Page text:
Data breaches cost insurers big but providers more frequently
Health care providers reported breaches of patient health information (PHI) far more often than any other HIPAA-covered entity. However, insurers' fewer breaches still accounted for grossly more records.
Published online in JAMA Network, a new analysis found providers were responsible for 7 in 10 of all reported breaches of PHI between 2010 and 2017, yet accounted for fewer than 1 in 4 actual health records breached in that time. Essentially, the data reflects the sheer volume of massive insurer breaches, such as Anthem and Premera Blue Cross in 2015, but also illustrates the need for health care providers to adequately safeguard patients' protected health information (PHI) from nascent external threats.
Per HIPAA's Security Rule and the Health IT for Economic and Clinical Health (HITECH) Act of 2009, covered entities—providers, health plans, clearinghouses or business associates (BAs)—are required not only to preserve the confidentiality, integrity and security of patients' PHI, but also report its unauthorized disclosure after discovery of a breach. And in the years immediately following HITECH, covered entities did report breaches to the tune of 29.1 million between 2010 and 2013. And while that number is significant, it's only climbed higher in recent years with emerging technology and better understanding of covered entities' responsibilities.
Per their study, researchers from Massachusetts General Hospital Center for Quantitative Health analyzed the trove of public data collected by the Department of Health and Human Services (HHS) Office of Civil Rights (OCR) to examine the nature and extent of breaches between 2010 and 2017. They found breaches ranging in size from 500 to 78.8 million records with the number of individual breach reports generally increasing with each passing year.
Health care providers were the most commonly breached entity during that time with 1,503 breaches accounting for a cumulative total of 37.1 million records. Next most common, insurers, reported 278 breaches between 2010 and 2017 but accounted for the largest share of breached records with a cumulative total of 110.4 million.
Moreover, authors describe an evolving shift in the way reported data breaches occur as hacking threats surpass physical theft in recent years. Although paper or film records were the most commonly reported breached—with 510 breaches comprising a total of 3.4 million records—network servers were reported breached 410 times for a total of 139.9 million records compromised. So, too, the most commonly breached locations shifted from laptop or film in 2010 to network server and email in 2017, authors note.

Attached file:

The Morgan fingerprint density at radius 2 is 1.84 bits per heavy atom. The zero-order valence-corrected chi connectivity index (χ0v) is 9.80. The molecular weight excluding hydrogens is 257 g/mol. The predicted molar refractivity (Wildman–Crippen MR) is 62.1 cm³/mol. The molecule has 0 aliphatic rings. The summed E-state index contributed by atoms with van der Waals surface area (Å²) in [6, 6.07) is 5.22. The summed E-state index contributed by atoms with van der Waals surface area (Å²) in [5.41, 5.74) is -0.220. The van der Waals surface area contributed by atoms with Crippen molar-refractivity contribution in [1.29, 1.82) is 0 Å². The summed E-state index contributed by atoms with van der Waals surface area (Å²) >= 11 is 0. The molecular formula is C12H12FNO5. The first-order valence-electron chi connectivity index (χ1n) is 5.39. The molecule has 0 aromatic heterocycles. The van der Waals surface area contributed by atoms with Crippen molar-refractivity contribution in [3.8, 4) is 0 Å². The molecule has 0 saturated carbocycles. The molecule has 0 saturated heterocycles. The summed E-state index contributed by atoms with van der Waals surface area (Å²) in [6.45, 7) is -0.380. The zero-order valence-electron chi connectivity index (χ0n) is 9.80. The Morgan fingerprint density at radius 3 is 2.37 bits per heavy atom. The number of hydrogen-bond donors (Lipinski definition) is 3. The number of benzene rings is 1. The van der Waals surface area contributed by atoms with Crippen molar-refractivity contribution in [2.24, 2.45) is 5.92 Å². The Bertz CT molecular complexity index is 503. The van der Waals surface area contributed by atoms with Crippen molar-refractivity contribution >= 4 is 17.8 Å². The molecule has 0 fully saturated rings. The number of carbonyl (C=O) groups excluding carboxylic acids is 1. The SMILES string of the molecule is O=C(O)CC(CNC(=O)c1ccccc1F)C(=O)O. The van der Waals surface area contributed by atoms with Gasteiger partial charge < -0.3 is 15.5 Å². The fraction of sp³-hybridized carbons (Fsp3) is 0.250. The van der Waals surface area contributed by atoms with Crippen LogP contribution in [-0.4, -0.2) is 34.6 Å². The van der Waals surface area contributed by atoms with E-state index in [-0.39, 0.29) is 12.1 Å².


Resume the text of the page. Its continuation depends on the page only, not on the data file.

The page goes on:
"Despite the ethical and legal obligation to protect patient privacy and efforts to establish best practices for health care information security, breach rates have increased and health care providers accounted for a large share of those breaches," the study states.
"Although networked digital health records have the potential to improve clinical care and facilitate learning health systems, they also have the potential for harm to vast numbers of patients at once if data security is not improved."
Act now: Are you HIPAA compliant?
Word to the wise: Nobody is immune from data breaches or cybersecurity issues, so it's important to make every effort to protect PHI, be it from malicious intent or mindless accident. Although cyberattacks are a very real threat to PHI, commonly it's something as painfully ordinary as a lost or stolen laptop or cell phone that had access to data or practice systems.
In a May 2017 AOA Focus article, Marc Haskelson, president and CEO of Compliancy Group, says the "human factor" represents the preponderance of violations reported on the OCR's "Wall of Shame." Compliancy Group, an AOAExcel® endorsed business partner, offers a total HIPAA compliance plan and resources to help doctors of optometry navigate through HIPAA, HITECH and other federal regulations and enforcement.
In his experience, Haskelson says many breaches result from inadequate passwords to phishing scams and even lackadaisical building management, such as housing server equipment in an unlocked room. Time and time again, it's a lack of proper policies and procedures on the part of the provider that result in HIPAA compliancy shortcomings.
"The good news—the reality—is that most people don't get hacked because they're careful and use good, common sense," Haskelson says. "But in the world of cybersecurity, you must understand that if someone wants to hack your system badly enough, they will hack it."
Learn more about Compliancy Group's total HIPAA compliance solution.
The AOA also offers members HIPAA tools and resources to help practices begin developing policies that make your practice compliant, including a step-by-step overview to help understand the compliance process. Access the HHS' HIPAA for Professionals webpage.
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